Earth from space banner



SPACE & SCIENCE NEWS: September 2004
home > space & science news > space & science news: September 2004: 1 | 2 | 3 | 4




dolphin pod
Are dolphins sensing global forces?
(Sep 24, 2004)


Dolphins, when dozing, swim in lazy circles. A new paper uncovers the odd fact that dolphins in the Northern Hemisphere swim in anticlockwise circles, whereas dolphins in the Southern Hemisphere swim in clockwise circles. The marine mammals only sleep with one half of their brains at a time, and continuously swim as they snooze. Wild dolphins, not just captive ones, have been seen to swim in circles when they sleep, and dolphins of various species had previously been shown to move preferentially anticlockwise.

Read more. Source: Nature

Mars explorers
Interplanetary exploration could seriously damage your health
(Sep 23, 2004)


Congratulations. You are an astronaut and you have been handpicked for a mission to Mars. You are at the peak of your physical condition, and your mental powers. And you are in big trouble. "If you survive the violence of the launch then there is a whole host of physiological problems waiting for you," says Kevin Fong who runs a space medicine course at University College London. "Bone and muscle waste at alarmingly high rates, you feel disoriented because of the effects of weightlessness on your inner ear, your heart can start beating erratically and a large number of astronauts spend the first couple of days feeling sick from space adaptation syndrome. All of this before you start thinking about radiation exposure and psychological stress."

Read more. Source: Guardian

Hubble image of distant galaxies
Hubble's deepest shot is a puzzle
(Sep 23, 2004)


Scientists studying the deepest picture of the Universe, taken by the Hubble Space Telescope, have been left with a big poser: where are all the stars? The Ultra Deep Field is a view of one patch of sky built from 800 exposures. The picture shows faint galaxies whose stars were shining just a few hundred million years after the Big Bang. But the image's revelation that fewer stars than expected were being born at this time brings into question current ideas on cosmic evolution.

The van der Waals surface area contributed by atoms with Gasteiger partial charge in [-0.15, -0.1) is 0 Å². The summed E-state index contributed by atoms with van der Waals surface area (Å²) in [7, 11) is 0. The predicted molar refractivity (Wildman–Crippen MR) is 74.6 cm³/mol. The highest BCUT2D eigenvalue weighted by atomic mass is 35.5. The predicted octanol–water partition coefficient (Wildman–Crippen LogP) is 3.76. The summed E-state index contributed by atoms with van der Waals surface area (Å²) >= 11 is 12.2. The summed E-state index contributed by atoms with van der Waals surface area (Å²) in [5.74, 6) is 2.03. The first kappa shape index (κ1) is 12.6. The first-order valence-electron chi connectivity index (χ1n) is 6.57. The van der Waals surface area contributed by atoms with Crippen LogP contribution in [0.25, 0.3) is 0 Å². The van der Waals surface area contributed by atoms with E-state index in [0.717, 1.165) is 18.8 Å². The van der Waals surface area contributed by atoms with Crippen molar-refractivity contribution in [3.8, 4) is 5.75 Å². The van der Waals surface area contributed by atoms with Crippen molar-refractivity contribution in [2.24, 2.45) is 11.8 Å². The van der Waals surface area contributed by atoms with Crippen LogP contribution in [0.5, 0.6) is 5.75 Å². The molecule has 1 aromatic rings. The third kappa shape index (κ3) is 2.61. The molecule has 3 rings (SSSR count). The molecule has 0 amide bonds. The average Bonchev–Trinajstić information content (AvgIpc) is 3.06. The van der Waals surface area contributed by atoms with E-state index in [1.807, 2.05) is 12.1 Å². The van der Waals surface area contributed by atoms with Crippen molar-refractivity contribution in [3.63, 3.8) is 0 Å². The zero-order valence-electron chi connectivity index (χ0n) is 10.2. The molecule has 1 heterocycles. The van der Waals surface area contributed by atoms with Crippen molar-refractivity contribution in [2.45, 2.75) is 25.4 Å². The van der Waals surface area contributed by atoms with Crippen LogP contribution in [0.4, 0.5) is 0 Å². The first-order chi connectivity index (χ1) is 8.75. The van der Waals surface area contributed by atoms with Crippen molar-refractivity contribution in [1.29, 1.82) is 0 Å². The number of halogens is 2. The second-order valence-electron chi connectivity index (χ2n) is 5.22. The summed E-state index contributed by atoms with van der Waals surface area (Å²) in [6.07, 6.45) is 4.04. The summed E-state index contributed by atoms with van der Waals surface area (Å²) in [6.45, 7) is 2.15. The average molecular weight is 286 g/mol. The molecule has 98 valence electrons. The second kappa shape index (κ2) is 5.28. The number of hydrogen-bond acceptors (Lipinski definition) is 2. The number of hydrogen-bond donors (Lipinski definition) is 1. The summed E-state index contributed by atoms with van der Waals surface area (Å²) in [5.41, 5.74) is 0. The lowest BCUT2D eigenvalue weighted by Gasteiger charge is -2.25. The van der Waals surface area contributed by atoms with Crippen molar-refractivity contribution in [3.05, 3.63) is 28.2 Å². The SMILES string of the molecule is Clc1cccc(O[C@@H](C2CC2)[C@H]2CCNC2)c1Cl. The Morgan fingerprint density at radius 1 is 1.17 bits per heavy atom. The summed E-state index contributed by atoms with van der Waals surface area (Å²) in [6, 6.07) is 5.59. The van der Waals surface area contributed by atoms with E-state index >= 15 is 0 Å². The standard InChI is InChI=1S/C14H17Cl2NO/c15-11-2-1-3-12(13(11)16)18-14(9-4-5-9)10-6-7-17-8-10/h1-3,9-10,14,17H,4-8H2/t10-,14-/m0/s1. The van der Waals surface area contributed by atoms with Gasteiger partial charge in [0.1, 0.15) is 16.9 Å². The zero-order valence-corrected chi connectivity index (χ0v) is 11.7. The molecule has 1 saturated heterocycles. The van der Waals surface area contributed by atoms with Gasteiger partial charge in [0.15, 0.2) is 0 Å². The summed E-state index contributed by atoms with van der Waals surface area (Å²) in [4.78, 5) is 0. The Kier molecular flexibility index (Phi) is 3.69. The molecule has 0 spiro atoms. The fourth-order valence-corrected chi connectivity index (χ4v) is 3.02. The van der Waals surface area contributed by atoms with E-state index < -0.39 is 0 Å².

Read more. Source: BBC

Jupiter
Jupiter drifted towards sun in its youth
(Sep 23, 2004)


Jupiter, the king of planets in the solar system, drifted tens of millions of kilometres towards the sun in its youth, a new study suggests. Jupiter’s migration could even have helped to form the Earth. The idea that planets migrate towards their stars has received considerable attention over the past decade, thanks to the discovery of around a hundred planetary systems besides our own. Most contain “hot Jupiters” – gas giants that sometimes orbit closer to their stars than Mercury is to the Sun.

Read more. Source: New Scientist

Antarctic microbes
Rock bugs resist polar extremes
(Sep 23, 2004)


It seems wherever scientists look on Earth they can usually find some kind of lifeform eking out an existence. And microbe colonies discovered living under rocks in the Arctic and Antarctic are just the latest example. Their high-latitude polar habitats are among the most extreme on the planet, with damaging levels of ultraviolet light as well as sub-zero temperatures.

Read more. Source: BBC

Mars
Martian methane hints at oases of life
(Sep 22, 2004)